Teachers are often searching for activities to make their classroom more interactive; language teachers in particular are also looking for activities that promote target language use. Info Gap activities are excellent activities as they force the students to ask each other questions; these activities help make the language classroom experience more meaningful and authentic. This section will explain in more detail what Info Gap activities are and why they are useful; it will also give some examples of Info Gap activities for any language classroom.
What is an information gap activity?
1- It is a speaking task, usually for a pair of students in which each student has part of the required information. They share this information to complete the task.
2- It is an activity where learners are missing the information they need to complete a task and need to talk to each other to find it.
The advantages of information gap activities:
They change the mood in the classroom, the class becomes more student-centered, enabling the teacher to change role from instructor to monitor/facilitator.
2-Student talking time can be increased.
3-Pair work gives students time to think, collaborate and reflect on the task in hand, in relative ease.
4-Teachers can tailor-make the content of the activity to provide suitable practice of the language items being taught.
5-They represent real communication.
6-Motivation can be high
7- They require sub-skills such as clarifying meaning and re-phrasing.
The disadvantages of information gap activities:
1-There may be a mismatch in the level of the students in a pair.
2-Some lazy students simply copy the required information from their partner.
3-Every pair completes the task at a different speed.
But overall I feel one can live with these possible drawbacks, and most teachers would surely agree the advantages far outweigh any disadvantages.
Types of Information Gap Activities:
1-20 questions: Students work in pairs or small groups. One student chooses an object or person and keeps it a secret. The other students must ask yes or no questions to determine what that object/person is. The maximum number of questions is 20.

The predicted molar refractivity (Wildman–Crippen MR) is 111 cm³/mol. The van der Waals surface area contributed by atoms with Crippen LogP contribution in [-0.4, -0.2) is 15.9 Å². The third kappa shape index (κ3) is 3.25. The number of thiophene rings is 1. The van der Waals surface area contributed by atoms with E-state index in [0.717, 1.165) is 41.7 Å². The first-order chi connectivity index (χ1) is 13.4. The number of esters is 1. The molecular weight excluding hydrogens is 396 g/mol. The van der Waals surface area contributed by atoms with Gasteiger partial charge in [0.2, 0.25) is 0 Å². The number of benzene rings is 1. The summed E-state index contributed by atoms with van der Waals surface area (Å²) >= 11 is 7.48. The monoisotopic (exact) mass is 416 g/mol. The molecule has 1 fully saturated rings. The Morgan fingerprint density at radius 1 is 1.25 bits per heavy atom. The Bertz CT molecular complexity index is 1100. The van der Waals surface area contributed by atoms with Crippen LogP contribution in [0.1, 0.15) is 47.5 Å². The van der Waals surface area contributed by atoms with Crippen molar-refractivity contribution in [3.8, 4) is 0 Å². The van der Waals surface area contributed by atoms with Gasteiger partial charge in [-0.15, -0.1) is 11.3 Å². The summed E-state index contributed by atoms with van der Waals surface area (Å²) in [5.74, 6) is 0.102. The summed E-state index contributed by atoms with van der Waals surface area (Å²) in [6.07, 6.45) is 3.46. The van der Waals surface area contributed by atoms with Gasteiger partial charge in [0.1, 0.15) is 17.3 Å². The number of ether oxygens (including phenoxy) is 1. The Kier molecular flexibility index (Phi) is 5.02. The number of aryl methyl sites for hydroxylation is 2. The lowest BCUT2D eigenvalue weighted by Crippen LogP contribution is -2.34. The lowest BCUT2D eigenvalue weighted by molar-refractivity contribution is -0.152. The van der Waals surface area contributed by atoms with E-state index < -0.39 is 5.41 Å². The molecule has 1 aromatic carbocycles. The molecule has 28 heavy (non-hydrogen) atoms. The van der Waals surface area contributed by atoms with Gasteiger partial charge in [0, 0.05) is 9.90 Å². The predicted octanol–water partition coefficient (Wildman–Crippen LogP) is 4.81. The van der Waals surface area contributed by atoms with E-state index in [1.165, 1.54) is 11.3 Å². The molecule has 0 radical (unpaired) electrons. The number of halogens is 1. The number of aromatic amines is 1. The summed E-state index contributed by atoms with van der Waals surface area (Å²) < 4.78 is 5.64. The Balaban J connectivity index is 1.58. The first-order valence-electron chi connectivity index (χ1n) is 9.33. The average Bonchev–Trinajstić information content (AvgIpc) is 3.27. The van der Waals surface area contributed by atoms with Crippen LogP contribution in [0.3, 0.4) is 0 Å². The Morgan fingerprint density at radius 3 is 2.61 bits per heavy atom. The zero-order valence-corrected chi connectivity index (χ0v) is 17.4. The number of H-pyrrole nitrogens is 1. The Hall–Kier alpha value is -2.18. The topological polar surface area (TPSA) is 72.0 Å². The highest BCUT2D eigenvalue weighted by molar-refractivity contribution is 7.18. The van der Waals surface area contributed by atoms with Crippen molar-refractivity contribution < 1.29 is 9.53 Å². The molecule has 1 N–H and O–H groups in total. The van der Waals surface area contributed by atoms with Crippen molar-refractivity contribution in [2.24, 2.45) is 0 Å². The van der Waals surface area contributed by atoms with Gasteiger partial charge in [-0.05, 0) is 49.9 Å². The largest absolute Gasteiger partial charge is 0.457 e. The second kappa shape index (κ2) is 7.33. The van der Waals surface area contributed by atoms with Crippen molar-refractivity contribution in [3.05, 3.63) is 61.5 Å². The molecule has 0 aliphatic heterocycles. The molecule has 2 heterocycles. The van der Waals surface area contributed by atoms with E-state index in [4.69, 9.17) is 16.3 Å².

2-Guess the card: Students work in partners. This is similar to 20 questions only the students already have the object chosen for them. One student holds a card so that their partner can’t see. The partner must then ask yes or no questions to determine what is on the card. Often teachers structure this activity to fit with the theme of a particular unit.
3-Find your partner: Whole class participates. Students are each given a card with an image on it; there are two of each image. Students must circulate and try to find the person with the same image by asking yes or no questions. The students may not ask “Do you have an elephant” if their image is, for example, an elephant. They must ask more descriptive questions, for example “Does your thing have 4 legs?” or “Does your thing live in the jungle?”
4-Words on back: Students work in large groups or as a whole class. Each student has a word attached to his or her back; the students must then circulate asking each other yes or no questions to determine what word is on their back.
5-Same different: Students work in pairs. Each has a different picture that should not be shown to their partner. The students take turns asking each other yes or no questions to find out how the pictures are different.
6-Fill in the chart: Students work in partners. The students are both given tables with information missing. What is missing in one partner’s table is there on the other partner’s table and vice versa. Students must ask each other questions to discover what is missing in each of their tables.